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What causes digestive problems?

Inflammation, colitis, constipation, gastritis, reflux, infections and celiac disease are all commonly known digestive problems.  Excess fat around important organs – such as the large and small intestines and the pancreas – as well as food allergies and even cancer are also problems that can be caused by digestive issues.  There are typically several factors.  These include:

  1. Chronic stress – never reconciling stressful events leading to an accumulation of anxiety over small and/or large episodes

  2. Bad nutrition – not eating a proportioned amount of nutrients the body requires.  This also includes eating infrequently (we should be at least 5 meals per day) and eating late dinners (we shouldn’t eat any later than 7 pm in most instances).

  3. Lack of water – if we drink less than 8 glasses per day we’re setting up our bodies for chronic dehydration and an inability to digest food properly.  Additionally, chronic dehydration also leads to kidney damage.

  4. Overuse of prescriptions – this includes antibiotics and pharmaceutical drugs.

  5. Use of other drugs – alcohol consumption, smoking and other tobacco use and recreational drugs, whether legal or illegal, all disrupt digestive processes.

  6. Chemical exposure – this can be an overexposure to cleaning detergents as well as pesticide, food additives and food colorants.

  7. Lack of sleep – the body requires rest.  For adults that means 7 – 8 hours per night.  Children should sleep 9 – 10.  There is no supplement that can replace a good night’s rest.  A major portion of the reparation and healing process of the body takes place while we sleep, especially during the final hour or two.

Any combination of these factors affects and weakens a good metabolism.  Over time other illnesses develop.  Let’s walk through the damage that occurs to the digestive system.  What is commonly known as the GI tract is composed of a large tube that starts in the mouth and continues into the esophagus.  It extends in size down into the stomach.  Its width is reduced at the small intestines and broadens at the large intestines.  Once it reaches the rectum, it reduces in width at the end of the anus.  The entire GI tract is like a super highway that is considered to be both an internal and external part of the body.  This long pipe has tissues that have specific functions in every section.  Any damage in these tissues affect digestion, and as a consequence the metabolism as well.  Unhealthy or damaged cells in the GI tract aren’t able to contribute their share of responsibilities.  On top of that these unhealthy cells create toxins that affect neighboring cells and contaminate the nutrients that come in contact with them as they pass through.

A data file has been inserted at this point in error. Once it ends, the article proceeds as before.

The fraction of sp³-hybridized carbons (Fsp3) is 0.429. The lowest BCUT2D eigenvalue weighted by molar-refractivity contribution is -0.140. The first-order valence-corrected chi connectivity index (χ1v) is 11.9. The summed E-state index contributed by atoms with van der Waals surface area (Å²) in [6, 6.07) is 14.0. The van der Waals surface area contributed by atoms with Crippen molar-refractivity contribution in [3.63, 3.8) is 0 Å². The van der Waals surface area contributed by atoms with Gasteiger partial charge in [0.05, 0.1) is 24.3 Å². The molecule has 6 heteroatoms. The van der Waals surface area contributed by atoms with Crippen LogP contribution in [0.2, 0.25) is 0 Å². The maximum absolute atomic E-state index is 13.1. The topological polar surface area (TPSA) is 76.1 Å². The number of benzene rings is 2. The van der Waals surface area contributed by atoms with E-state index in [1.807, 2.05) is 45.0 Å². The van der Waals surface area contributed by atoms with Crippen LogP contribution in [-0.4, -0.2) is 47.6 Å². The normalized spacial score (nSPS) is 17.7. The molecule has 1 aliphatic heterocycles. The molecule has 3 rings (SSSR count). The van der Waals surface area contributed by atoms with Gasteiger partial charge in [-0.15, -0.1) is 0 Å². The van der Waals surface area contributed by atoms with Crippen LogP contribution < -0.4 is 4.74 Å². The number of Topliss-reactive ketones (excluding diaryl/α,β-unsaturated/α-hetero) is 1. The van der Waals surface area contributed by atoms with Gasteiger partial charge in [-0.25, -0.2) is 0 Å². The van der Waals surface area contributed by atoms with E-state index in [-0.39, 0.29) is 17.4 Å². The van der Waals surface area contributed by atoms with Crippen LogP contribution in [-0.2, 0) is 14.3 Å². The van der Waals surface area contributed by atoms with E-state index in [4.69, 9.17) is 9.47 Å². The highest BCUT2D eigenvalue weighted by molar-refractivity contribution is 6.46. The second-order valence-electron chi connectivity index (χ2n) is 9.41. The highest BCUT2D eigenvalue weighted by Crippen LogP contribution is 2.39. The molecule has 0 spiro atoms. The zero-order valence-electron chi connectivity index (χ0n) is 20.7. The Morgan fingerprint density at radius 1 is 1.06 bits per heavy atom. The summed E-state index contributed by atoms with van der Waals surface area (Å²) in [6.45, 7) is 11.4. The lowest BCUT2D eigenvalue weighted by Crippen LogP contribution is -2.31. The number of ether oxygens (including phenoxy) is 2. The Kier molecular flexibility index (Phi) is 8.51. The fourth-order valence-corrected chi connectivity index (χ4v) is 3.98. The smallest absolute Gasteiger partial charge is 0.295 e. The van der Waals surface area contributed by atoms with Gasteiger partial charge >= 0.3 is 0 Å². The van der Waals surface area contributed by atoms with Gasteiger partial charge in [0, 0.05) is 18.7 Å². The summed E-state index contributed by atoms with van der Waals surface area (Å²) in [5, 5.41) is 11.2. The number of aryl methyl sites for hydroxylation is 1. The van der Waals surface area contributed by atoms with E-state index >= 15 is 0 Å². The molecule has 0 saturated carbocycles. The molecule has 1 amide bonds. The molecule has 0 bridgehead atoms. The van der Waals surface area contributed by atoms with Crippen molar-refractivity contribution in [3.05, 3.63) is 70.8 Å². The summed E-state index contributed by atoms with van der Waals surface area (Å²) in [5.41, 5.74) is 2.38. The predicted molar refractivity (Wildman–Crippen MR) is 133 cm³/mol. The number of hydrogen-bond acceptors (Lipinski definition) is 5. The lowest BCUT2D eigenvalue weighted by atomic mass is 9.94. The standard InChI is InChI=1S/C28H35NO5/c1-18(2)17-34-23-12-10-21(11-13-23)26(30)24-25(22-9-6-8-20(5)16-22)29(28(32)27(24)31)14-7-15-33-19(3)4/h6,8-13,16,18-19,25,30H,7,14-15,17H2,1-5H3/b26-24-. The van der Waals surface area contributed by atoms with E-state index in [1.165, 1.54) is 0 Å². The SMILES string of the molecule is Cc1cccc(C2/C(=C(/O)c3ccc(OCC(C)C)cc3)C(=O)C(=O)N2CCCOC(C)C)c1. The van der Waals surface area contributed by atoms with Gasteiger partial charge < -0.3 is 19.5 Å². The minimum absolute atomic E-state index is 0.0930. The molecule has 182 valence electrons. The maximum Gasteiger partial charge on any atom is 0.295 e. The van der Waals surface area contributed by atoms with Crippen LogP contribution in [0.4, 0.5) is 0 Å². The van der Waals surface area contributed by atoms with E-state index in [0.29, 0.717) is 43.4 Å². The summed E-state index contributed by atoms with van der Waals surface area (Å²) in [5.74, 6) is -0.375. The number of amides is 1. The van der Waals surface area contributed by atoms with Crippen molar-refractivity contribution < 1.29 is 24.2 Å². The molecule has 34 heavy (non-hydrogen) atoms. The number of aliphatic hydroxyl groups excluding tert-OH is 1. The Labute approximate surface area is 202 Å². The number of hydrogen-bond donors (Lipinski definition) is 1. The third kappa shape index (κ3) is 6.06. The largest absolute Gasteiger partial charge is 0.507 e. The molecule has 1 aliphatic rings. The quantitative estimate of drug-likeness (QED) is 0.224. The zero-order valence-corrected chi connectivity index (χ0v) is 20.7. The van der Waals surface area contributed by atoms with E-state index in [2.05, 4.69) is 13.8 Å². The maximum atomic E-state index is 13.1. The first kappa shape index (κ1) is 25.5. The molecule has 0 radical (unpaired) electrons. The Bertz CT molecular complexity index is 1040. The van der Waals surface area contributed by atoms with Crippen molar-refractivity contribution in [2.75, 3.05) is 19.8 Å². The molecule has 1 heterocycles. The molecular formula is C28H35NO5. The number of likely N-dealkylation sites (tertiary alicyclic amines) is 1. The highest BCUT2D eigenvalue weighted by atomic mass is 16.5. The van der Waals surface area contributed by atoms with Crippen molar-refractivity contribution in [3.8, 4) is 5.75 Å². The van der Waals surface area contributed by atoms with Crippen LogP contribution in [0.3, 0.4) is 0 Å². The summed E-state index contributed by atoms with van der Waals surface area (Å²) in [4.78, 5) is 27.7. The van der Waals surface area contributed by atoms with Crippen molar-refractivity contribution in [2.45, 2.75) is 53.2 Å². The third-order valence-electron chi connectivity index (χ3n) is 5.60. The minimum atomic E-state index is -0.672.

Like any other damaged area in the body, part of the problem deals with the microenvironment surrounding the tissues due to chemical activities coming from sick cells. Healthy cells in the area try to stabilize damage, affecting the production of enzymes by all the digestive cells involved. Certain hormones that intestinal cells produce can also be compromised, affecting digestive and metabolic function.  Additionally, the good bacteria that live inside of the intestinal tract die due to the chemical changes that the unhealthy cells produce. There are around 800 different types of bacteria located in very specific areas of the intestines. The weight of all these bacteria combined is equivalent to 2 lbs– a massive amount considering their microscopic size.  Some of these bacteria feed on the carbohydrates we consume, creating chemicals that help digestion. Other bacteria reduce toxic waste, breaking down their components into less harmful elements as it moves out of our body. The microbial equilibrium of these bacteria are critical for our health as these helpers also contribute to containing harmful bacteria from migrating internally, assisting the immune system in fighting infection and disease. Imbalance of bacteria also makes fluid absorption and secretion dysfunctional.